It is unlikely Chris Huhne and Nigella Lawson will look back on the year with fondness. Neatly bookending 2013, two court cases demonstrated that under the harsh glare of legal inquisition, embarrassing personal failings are among the first things exposed. The guilty are not the only ones to suffer: Mr Huhne was on trial, Lawson was not.
After months of delays, denials and mud-slinging, the former Cabinet minister pleaded guilty in February to giving his then wife, Vicky Pryce, speeding points from 10 years earlier. Pryce claimed she was bullied into it but was also jailed. The case revealed the extent of Mr Huhne’s bitter rift with his son, and how the family had been divided after he walked out for an aide, Carina Trimingham, an affair that the News of the World threatened to expose.
So what was he thinking when the hacking trial reached court? After years of scandal, the closure of the paper, and multi-million pound payouts, two of its former editors, Rebekah Brooks and Andy Coulson – their own affair made public – appeared with other ex-News International executives. The case is set to run for months.
Mick Philpott also had fame of a sort. He appeared on television, including the Jeremy Kyle Show, to defend his feckless lifestyle. He was jailed for life for manslaughter when he torched his home, killing six children, to get back at the woman who had left him. Mark Bridger was jailed for life for killing April Jones, the five-year-old he snatched from near her home in Machynlleth, Powys.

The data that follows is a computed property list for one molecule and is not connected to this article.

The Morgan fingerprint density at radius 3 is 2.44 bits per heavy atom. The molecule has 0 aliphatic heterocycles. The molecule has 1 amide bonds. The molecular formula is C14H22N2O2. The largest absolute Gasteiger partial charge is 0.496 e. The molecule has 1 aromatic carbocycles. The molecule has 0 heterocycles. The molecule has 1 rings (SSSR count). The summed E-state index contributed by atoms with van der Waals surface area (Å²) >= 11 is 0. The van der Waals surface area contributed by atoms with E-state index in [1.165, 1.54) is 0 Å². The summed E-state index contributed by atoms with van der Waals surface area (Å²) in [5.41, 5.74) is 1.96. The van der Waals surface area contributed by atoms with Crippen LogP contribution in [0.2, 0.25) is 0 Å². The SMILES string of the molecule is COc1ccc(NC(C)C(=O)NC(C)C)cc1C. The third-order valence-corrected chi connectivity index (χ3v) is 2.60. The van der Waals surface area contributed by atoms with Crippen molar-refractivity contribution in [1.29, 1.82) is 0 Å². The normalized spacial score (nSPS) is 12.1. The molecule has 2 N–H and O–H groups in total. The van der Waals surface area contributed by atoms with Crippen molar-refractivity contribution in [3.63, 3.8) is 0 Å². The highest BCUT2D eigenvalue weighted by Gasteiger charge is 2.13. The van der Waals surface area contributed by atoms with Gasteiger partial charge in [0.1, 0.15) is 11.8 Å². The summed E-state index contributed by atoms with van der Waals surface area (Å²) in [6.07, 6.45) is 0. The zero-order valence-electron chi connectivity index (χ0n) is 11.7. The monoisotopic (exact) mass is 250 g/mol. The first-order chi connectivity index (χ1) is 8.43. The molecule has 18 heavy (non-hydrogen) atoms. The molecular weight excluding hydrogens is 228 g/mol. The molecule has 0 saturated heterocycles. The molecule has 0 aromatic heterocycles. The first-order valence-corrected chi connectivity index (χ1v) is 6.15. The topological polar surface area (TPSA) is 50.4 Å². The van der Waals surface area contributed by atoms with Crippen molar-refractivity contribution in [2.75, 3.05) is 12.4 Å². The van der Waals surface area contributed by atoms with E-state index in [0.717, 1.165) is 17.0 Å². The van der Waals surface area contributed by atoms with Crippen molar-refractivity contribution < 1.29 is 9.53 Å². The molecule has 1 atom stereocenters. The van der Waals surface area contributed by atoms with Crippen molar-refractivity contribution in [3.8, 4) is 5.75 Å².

Six men were given long jail terms after incompetence and luck led to their arrest after a failed attack on an English Defence League rally in West Yorkshire. They turned up too late, then on their way home were pulled over by police and their car full of weapons was impounded because they had failed to fill out an insurance form properly.
By their actions, they had hoped to spark a war. Two men who claimed that one was already under way went on trial at the end of the year for killing Fusilier Lee Rigby, in Woolwich, southeast London.
Two PAs were put on trial for defrauding their bosses by spending £685,000 on credit cards. Yet it was the conspicuous spending of those bosses – Charles Saatchi and his ex-wife – which became the focus of the case. The two defendants claimed the extravagant spending was part of a tacit agreement not to reveal Lawson’s cocaine use to Mr Saatchi. If that was the intention, it didn’t work.
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